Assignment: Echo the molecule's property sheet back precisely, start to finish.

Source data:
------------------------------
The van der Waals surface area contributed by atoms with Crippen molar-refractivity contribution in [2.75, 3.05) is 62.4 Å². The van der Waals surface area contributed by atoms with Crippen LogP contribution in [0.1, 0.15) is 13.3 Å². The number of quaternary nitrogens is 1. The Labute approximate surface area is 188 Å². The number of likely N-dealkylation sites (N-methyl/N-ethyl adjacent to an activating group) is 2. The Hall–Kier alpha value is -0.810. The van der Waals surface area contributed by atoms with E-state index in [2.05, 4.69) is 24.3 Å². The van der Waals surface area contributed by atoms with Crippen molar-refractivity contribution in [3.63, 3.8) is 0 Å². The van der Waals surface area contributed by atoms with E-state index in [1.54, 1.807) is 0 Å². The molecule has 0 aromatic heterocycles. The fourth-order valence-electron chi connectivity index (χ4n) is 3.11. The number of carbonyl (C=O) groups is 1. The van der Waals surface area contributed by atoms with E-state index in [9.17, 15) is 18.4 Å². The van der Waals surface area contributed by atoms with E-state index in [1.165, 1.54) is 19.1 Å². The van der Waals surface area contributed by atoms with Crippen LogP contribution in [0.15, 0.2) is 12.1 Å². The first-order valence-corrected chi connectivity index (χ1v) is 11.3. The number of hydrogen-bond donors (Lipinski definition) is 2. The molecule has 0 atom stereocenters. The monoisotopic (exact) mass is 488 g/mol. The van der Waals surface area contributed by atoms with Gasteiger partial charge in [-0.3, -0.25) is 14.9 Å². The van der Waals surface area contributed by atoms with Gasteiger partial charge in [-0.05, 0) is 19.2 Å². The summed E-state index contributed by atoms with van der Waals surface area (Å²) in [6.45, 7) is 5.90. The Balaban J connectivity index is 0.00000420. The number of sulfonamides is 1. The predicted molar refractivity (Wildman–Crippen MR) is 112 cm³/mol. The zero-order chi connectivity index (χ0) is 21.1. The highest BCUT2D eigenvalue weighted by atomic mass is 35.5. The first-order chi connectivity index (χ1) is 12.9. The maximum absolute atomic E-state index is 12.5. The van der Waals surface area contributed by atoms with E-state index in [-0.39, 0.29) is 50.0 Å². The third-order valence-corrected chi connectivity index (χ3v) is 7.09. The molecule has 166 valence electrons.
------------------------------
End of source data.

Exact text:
The van der Waals surface area contributed by atoms with Crippen molar-refractivity contribution in [2.75, 3.05) is 62.4 Å². The van der Waals surface area contributed by atoms with Crippen LogP contribution in [0.1, 0.15) is 13.3 Å². The number of quaternary nitrogens is 1. The Labute approximate surface area is 188 Å². The number of likely N-dealkylation sites (N-methyl/N-ethyl adjacent to an activating group) is 2. The Hall–Kier alpha value is -0.810. The van der Waals surface area contributed by atoms with E-state index in [2.05, 4.69) is 24.3 Å². The van der Waals surface area contributed by atoms with Crippen molar-refractivity contribution in [3.63, 3.8) is 0 Å². The van der Waals surface area contributed by atoms with E-state index in [1.54, 1.807) is 0 Å². The molecule has 0 aromatic heterocycles. The fourth-order valence-electron chi connectivity index (χ4n) is 3.11. The number of carbonyl (C=O) groups is 1. The van der Waals surface area contributed by atoms with E-state index in [9.17, 15) is 18.4 Å². The van der Waals surface area contributed by atoms with E-state index in [1.165, 1.54) is 19.1 Å². The van der Waals surface area contributed by atoms with Crippen LogP contribution in [0.15, 0.2) is 12.1 Å². The first-order valence-corrected chi connectivity index (χ1v) is 11.3. The number of hydrogen-bond donors (Lipinski definition) is 2. The molecule has 0 atom stereocenters. The monoisotopic (exact) mass is 488 g/mol. The van der Waals surface area contributed by atoms with Gasteiger partial charge in [-0.3, -0.25) is 14.9 Å². The van der Waals surface area contributed by atoms with Gasteiger partial charge in [-0.05, 0) is 19.2 Å². The summed E-state index contributed by atoms with van der Waals surface area (Å²) in [6.45, 7) is 5.90. The Balaban J connectivity index is 0.00000420. The number of sulfonamides is 1. The predicted molar refractivity (Wildman–Crippen MR) is 112 cm³/mol. The zero-order chi connectivity index (χ0) is 21.1. The highest BCUT2D eigenvalue weighted by atomic mass is 35.5. The first-order chi connectivity index (χ1) is 12.9. The maximum absolute atomic E-state index is 12.5. The van der Waals surface area contributed by atoms with E-state index in [-0.39, 0.29) is 50.0 Å². The third-order valence-corrected chi connectivity index (χ3v) is 7.09. The molecule has 166 valence electrons.